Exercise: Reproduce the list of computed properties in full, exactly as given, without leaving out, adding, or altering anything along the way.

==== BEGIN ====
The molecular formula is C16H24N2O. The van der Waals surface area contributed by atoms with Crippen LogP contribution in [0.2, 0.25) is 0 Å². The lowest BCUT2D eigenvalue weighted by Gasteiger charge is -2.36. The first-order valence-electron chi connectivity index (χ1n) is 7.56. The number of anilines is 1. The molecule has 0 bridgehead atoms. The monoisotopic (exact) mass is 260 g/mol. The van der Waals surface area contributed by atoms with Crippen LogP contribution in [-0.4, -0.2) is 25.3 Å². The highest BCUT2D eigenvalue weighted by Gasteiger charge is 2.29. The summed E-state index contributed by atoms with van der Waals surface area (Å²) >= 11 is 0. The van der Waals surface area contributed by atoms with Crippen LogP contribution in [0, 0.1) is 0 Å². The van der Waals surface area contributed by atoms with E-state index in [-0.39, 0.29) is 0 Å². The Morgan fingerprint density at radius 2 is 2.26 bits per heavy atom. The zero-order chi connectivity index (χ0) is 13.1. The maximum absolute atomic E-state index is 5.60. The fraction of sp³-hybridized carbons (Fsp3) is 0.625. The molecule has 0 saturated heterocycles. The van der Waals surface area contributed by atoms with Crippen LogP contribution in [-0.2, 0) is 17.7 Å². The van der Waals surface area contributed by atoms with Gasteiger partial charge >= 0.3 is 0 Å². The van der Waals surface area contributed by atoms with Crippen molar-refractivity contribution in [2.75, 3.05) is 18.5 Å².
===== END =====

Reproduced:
The molecular formula is C16H24N2O. The van der Waals surface area contributed by atoms with Crippen LogP contribution in [0.2, 0.25) is 0 Å². The lowest BCUT2D eigenvalue weighted by Gasteiger charge is -2.36. The first-order valence-electron chi connectivity index (χ1n) is 7.56. The number of anilines is 1. The molecule has 0 bridgehead atoms. The monoisotopic (exact) mass is 260 g/mol. The van der Waals surface area contributed by atoms with Crippen LogP contribution in [-0.4, -0.2) is 25.3 Å². The highest BCUT2D eigenvalue weighted by Gasteiger charge is 2.29. The summed E-state index contributed by atoms with van der Waals surface area (Å²) >= 11 is 0. The van der Waals surface area contributed by atoms with Crippen LogP contribution in [0, 0.1) is 0 Å². The van der Waals surface area contributed by atoms with E-state index in [-0.39, 0.29) is 0 Å². The Morgan fingerprint density at radius 2 is 2.26 bits per heavy atom. The zero-order chi connectivity index (χ0) is 13.1. The maximum absolute atomic E-state index is 5.60. The fraction of sp³-hybridized carbons (Fsp3) is 0.625. The molecule has 0 saturated heterocycles. The van der Waals surface area contributed by atoms with Crippen LogP contribution in [-0.2, 0) is 17.7 Å². The van der Waals surface area contributed by atoms with Gasteiger partial charge >= 0.3 is 0 Å². The van der Waals surface area contributed by atoms with Crippen molar-refractivity contribution in [2.75, 3.05) is 18.5 Å².